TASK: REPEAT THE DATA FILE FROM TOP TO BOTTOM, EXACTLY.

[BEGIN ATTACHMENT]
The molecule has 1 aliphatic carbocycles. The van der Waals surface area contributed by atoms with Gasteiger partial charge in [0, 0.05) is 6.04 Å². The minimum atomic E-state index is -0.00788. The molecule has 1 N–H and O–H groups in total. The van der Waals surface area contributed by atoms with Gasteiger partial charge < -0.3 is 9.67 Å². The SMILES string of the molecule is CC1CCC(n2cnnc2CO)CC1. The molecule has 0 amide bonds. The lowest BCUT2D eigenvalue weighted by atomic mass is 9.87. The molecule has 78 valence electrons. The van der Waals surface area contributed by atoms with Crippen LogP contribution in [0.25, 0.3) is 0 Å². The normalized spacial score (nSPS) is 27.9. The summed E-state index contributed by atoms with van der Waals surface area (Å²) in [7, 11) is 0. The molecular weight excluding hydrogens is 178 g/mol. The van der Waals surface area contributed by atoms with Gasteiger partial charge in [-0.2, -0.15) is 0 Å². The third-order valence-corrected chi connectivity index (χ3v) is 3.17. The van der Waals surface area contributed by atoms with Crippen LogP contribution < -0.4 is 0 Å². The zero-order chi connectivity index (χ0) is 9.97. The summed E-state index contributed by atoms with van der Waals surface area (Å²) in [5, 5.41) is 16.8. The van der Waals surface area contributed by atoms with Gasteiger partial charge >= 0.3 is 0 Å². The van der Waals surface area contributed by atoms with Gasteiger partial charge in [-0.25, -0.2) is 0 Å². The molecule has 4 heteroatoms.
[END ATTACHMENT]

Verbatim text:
The molecule has 1 aliphatic carbocycles. The van der Waals surface area contributed by atoms with Gasteiger partial charge in [0, 0.05) is 6.04 Å². The minimum atomic E-state index is -0.00788. The molecule has 1 N–H and O–H groups in total. The van der Waals surface area contributed by atoms with Gasteiger partial charge < -0.3 is 9.67 Å². The SMILES string of the molecule is CC1CCC(n2cnnc2CO)CC1. The molecule has 0 amide bonds. The lowest BCUT2D eigenvalue weighted by atomic mass is 9.87. The molecule has 78 valence electrons. The van der Waals surface area contributed by atoms with Crippen LogP contribution in [0.25, 0.3) is 0 Å². The normalized spacial score (nSPS) is 27.9. The summed E-state index contributed by atoms with van der Waals surface area (Å²) in [7, 11) is 0. The molecular weight excluding hydrogens is 178 g/mol. The van der Waals surface area contributed by atoms with Gasteiger partial charge in [-0.2, -0.15) is 0 Å². The third-order valence-corrected chi connectivity index (χ3v) is 3.17. The van der Waals surface area contributed by atoms with Crippen LogP contribution < -0.4 is 0 Å². The zero-order chi connectivity index (χ0) is 9.97. The summed E-state index contributed by atoms with van der Waals surface area (Å²) in [5, 5.41) is 16.8. The van der Waals surface area contributed by atoms with Gasteiger partial charge >= 0.3 is 0 Å². The van der Waals surface area contributed by atoms with Gasteiger partial charge in [-0.25, -0.2) is 0 Å². The molecule has 4 heteroatoms.